Tips for Career Changers

In the 21st century, the definition of a “career” has changed. The average worker will hold ten different jobs during their lifetime.  Millennials may have as many as 15 different jobs! It’s practical to invest your energy and training on career paths that will offer multiple opportunities for change and growth so you can find your own unique path to success. If you’re thinking about starting or changing careers, consider these steps to finding a career that can change over your lifetime.

Identify Your Passions

We spend a huge amount of our lives working, and a happy life depends on having a satisfying job. Think about your values and the change you want to make in this world, and look for careers that are meaningful to you. Do you care about education? Teaching is an obvious career path, but a more flexible career might be in communications where you can help people understand ideas in a variety of areas. Do you care about animals? Veterinary jobs might be a good fit, but becoming a natural resource specialist may give you more flexibility to explore animal care, habitat protection, and conservation education fields.

Take Stock of Your Skills

Sometimes we don’t choose our career, our career chooses us. If you have a strong sense of what you’re good at, certain careers may jump out at you. But don’t limit yourself. Do you want to be involved with health care but hate the sight of blood? Decide whether you have the other skills to excel in a nursing career like patience and people skills: there are plenty of careers in the health care field that won’t ask you to draw blood! If you’re organized and enjoy solving problems, for example, IT might be a great field for you even if you don’t love computers, although some people do and spent all their time programming computers, and playing games with their good cs go mouse and other hardware. Narrow down your choices to one or two broad fields that appeal to you and will offer flexibility for the actual jobs you can apply for.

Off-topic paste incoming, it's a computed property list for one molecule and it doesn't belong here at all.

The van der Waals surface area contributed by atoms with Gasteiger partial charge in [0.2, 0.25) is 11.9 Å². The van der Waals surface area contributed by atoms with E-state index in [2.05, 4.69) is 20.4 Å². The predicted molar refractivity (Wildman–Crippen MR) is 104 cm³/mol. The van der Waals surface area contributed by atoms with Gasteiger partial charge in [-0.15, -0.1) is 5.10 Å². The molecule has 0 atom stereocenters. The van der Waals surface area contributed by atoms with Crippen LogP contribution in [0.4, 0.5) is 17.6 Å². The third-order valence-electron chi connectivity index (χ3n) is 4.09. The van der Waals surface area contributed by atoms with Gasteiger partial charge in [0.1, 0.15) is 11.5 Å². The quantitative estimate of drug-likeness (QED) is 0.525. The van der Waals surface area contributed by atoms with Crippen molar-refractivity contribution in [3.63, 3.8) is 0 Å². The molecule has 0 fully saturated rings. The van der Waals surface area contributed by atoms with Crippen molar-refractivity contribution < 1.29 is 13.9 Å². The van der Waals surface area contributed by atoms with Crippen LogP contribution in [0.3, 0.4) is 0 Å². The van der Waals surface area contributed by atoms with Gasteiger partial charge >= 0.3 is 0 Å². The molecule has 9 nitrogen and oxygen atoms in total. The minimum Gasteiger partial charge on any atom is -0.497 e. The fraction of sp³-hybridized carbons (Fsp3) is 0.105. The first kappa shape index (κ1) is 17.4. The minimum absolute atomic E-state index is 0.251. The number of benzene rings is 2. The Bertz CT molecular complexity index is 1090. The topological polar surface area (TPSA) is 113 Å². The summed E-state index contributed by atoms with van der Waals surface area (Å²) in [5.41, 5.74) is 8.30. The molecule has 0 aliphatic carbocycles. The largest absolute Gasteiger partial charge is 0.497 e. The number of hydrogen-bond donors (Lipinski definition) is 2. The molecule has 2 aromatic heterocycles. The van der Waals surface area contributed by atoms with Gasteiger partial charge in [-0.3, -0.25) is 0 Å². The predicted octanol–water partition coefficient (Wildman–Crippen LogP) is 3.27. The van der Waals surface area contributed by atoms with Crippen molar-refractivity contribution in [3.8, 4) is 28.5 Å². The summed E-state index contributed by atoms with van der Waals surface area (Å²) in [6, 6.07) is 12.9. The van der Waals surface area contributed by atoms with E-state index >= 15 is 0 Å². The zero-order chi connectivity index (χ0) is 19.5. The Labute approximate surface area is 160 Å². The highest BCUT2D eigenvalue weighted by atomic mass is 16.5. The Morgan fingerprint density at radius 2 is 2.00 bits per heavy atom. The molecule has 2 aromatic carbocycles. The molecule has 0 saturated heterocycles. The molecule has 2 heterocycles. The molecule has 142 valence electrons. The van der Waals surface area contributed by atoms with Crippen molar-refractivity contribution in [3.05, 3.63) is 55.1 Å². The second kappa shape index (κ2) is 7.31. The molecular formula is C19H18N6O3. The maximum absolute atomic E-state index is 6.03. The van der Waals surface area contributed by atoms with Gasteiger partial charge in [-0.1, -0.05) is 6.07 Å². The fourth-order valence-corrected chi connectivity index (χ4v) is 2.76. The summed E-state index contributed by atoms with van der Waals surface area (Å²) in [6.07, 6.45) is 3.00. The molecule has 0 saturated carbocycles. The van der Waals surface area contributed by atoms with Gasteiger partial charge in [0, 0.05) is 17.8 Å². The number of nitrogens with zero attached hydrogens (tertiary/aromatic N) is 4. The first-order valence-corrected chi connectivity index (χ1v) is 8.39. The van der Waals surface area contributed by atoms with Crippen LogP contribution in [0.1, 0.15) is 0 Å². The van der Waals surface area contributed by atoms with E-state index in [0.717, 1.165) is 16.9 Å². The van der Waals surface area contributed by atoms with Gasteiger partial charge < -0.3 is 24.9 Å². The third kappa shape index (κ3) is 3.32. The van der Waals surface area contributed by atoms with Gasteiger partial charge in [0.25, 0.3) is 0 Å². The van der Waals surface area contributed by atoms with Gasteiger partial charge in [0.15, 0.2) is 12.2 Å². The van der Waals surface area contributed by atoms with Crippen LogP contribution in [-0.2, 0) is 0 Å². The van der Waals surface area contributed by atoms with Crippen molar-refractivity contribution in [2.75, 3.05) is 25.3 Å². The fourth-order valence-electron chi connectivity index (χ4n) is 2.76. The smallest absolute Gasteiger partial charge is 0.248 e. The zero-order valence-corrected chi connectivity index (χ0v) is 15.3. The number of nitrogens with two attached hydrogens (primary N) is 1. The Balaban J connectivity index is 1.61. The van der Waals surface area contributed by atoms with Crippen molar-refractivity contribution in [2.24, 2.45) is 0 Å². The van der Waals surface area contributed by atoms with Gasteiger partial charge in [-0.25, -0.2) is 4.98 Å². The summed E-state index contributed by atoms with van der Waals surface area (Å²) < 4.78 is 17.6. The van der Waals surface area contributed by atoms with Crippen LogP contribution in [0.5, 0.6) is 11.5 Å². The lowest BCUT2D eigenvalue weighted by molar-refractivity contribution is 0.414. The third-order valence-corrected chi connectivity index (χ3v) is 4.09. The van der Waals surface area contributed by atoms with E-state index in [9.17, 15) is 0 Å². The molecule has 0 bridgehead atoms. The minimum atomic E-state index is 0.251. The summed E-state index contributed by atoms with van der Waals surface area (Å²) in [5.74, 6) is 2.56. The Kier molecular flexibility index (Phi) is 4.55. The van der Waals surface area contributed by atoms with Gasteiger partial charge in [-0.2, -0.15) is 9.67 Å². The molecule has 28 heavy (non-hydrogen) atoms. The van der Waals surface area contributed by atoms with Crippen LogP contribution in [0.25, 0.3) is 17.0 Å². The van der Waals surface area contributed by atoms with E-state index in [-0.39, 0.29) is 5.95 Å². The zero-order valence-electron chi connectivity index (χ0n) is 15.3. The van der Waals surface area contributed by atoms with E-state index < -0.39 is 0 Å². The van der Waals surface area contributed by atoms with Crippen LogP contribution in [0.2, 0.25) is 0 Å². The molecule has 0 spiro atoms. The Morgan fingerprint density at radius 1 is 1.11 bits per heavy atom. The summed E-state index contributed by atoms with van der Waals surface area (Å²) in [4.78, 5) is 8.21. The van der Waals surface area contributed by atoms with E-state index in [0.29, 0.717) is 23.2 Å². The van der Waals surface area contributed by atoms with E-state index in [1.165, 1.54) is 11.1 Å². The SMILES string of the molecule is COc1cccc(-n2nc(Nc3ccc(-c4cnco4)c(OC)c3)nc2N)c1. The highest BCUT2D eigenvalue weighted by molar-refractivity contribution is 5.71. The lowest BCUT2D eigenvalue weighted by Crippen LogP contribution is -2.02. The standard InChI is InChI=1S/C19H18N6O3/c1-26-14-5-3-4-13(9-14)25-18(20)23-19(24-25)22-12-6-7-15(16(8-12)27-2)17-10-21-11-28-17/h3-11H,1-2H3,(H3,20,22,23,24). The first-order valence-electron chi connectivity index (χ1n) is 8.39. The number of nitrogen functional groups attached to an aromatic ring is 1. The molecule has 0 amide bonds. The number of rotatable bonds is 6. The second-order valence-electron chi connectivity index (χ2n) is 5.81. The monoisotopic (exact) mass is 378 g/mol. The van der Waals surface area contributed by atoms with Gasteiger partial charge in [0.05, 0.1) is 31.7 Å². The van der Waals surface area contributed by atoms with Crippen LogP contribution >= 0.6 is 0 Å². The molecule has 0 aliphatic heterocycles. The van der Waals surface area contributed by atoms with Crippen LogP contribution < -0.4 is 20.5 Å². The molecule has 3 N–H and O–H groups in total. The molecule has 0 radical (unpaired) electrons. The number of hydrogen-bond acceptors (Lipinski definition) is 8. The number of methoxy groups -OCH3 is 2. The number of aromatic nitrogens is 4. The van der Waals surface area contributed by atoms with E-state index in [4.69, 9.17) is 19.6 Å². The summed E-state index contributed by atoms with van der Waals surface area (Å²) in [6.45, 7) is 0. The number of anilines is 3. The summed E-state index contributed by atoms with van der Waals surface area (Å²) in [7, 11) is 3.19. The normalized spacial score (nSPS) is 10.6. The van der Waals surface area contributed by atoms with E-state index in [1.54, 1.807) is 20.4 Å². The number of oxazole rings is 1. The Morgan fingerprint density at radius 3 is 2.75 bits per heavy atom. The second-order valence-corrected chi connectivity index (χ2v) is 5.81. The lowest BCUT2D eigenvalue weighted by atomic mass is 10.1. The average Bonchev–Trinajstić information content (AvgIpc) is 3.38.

Invest in Education

All meaningful careers require some foundational skills and training, but not all will demand a traditional degree path. If you’re passionate about commerce, IT or nursing, for example, you may be able to begin your career with only a two year Associates degree. Later, as you refine your interests and gain experience, many employers will contribute to additional education in specialized areas.

Scaffolding your education for different stages in your career can keep your options more flexible, save you a ton of money by making sure your degrees are useful, and may allow you to earn a full salary while you learn. If you already have an undergraduate degree in nursing, for example, you may choose to branch off into medical sonography and obtain a master’s in nursing. That extra year or two of school will open a whole range of career opportunities you might not have considered when originally deciding to go into healthcare.

Explore and Take Risks